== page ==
What is your manufacturing presence in Asia?

We have manufacturing operations in Singapore, Indonesia, Thailand, and India as well as those that came through acquisition. The manufacturing unit in India, operational since 2007, has the capacity of 5 billion units.

Are the drugs manufactured in Asia exported to the global market as well?

The manufacturing sites in Singapore, Jakarta, and now Thailand do not export outside the region because the capacity is on a lower side. But the drugs manufactured in India are only for export. Globally, we manufacture 45 billion units and from India we are exporting about 5 billion units annually. We have plans to expand our manufacturing presence in Bulgaria, the US, the UK, Iceland, and Italy.

How significant is Asia for Actavis as a consumer market?

We achieved around $250 million annual sales in the region and now, we are striving to make a difference by producing what the market actually needs. Asia's pharmaceutical market is on the rise as expenditure on health is growing high, awareness is increasing and healthcare is becoming an area of concern. Now people have the disposable income to buy drugs through reimbursement programs or a private insurance system.

How do you see Asia's regulatory environment evolving and has it progressed with the growth of the pharmaceutical industry?
The regulatory framework in Asia has definitely stabilized and this made the task of launching a product in the market much simpler. Actavis ensures that all the units comply with global quality standards and adhere to high benchmarks whether it is set by the US, European, or Brazilian regulatory agency. Countries that have been able to stabilize their regulatory structure are now able to reduce their healthcare expense through faster launch of pharmaceutical products and easy access to necessary medicines.

Asia is home to competitive generic players and local companies are exporting generics drugs to the US and European markets. Do you face intense competition with local players who have the advantage of low cost production?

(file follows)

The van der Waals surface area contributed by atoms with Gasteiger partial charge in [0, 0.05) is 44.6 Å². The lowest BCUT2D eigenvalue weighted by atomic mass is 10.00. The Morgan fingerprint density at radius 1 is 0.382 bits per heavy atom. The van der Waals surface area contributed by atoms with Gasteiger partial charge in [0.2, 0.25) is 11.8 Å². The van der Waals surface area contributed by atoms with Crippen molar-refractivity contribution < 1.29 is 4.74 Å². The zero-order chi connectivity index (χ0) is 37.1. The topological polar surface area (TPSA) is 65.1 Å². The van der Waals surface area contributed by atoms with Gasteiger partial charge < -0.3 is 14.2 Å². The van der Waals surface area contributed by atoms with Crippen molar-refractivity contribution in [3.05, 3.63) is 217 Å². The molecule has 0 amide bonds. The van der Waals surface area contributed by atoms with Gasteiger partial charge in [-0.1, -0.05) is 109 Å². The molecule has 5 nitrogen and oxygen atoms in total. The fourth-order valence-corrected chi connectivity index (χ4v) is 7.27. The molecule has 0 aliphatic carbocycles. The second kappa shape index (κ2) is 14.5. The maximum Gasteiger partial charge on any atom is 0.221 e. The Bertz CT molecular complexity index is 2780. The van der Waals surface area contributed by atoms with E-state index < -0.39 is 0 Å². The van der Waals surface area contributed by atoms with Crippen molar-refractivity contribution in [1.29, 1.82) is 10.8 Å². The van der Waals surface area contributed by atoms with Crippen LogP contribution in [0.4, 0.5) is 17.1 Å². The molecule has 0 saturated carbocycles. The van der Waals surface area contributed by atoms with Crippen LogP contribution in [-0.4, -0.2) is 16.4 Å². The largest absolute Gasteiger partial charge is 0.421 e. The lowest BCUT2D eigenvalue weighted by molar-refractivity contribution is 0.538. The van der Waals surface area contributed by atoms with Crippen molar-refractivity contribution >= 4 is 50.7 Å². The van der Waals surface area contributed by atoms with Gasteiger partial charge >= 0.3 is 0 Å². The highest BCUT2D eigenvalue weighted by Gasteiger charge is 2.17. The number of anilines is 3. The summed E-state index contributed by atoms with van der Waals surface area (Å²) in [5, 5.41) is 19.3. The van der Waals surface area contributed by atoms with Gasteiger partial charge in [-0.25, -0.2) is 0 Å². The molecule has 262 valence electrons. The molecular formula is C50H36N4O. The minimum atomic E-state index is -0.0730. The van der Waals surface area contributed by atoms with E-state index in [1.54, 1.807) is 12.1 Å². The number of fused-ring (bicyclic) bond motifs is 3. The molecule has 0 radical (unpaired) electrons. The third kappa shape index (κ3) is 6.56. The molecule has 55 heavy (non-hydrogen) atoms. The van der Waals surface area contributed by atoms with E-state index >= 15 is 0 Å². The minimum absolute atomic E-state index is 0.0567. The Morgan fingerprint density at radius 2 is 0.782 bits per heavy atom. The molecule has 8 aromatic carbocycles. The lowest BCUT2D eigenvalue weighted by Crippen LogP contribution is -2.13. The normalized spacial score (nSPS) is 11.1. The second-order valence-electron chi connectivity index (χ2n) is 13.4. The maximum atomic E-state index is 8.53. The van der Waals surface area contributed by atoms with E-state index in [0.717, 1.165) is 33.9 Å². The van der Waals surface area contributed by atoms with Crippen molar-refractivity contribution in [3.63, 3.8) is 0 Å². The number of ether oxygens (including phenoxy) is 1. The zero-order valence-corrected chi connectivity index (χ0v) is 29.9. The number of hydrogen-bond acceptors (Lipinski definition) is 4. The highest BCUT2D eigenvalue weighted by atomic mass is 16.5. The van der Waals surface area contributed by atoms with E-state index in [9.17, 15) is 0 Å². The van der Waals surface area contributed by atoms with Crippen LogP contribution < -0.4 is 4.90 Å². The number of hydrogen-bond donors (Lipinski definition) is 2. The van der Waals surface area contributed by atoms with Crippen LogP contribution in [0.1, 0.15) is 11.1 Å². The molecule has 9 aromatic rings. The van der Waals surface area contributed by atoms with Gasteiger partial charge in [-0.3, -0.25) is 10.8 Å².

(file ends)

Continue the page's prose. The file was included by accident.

Generics market is already strong and we do face competition in global market as there are a couple of players active in this region. However, one of the problems that local companies face is that they have to spend similar amount that we do on research and development and production and since they are operating in a limited market, it is hard for them to grow exponentially. We are able to bring more assets with our presence in global countries. For instance, we do face competition with Indian generics players such as Cipla, Dr Reddy's and Worckhardt but there is no challenge as we still offer better value to patients.

What are your activities in research and development? Can you elaborate about your focus on branded and generics drugs?
Actavis spends over a billion dollars annually on research and development, which is fairly split between generics, biosimilars, and branded drugs. We have five active biosimilar projects out of which one is our own and four are in partnership with Amgen.

In the war of generics and branded drugs, what are the pharmaceutical companies inclined towards?
The pharma industry is growing towards generics as well as branded drugs and hence even branded drug developers have ventured into the generics space. The idea now is to blend the models and each company has its own focus and strategy over branded as well as generics. Actavis as a pharmaceutical company wants to deliver the right product, depending on the regulatory requirements and government plans. If a country is looking forward to bring down healthcare costs, generics are the way while some countries are keener to bring innovative products into the market.

How do you see the regulatory guidelines evolving for biosimilars in the international market?
Regulations in biosimilars are not clear enough for developers and in some countries, regulations are not strict enough. Still European regulatory guideline is much ahead of the most and Canada is also progressing well, however, US is way behind and some countries don't have regulations at all.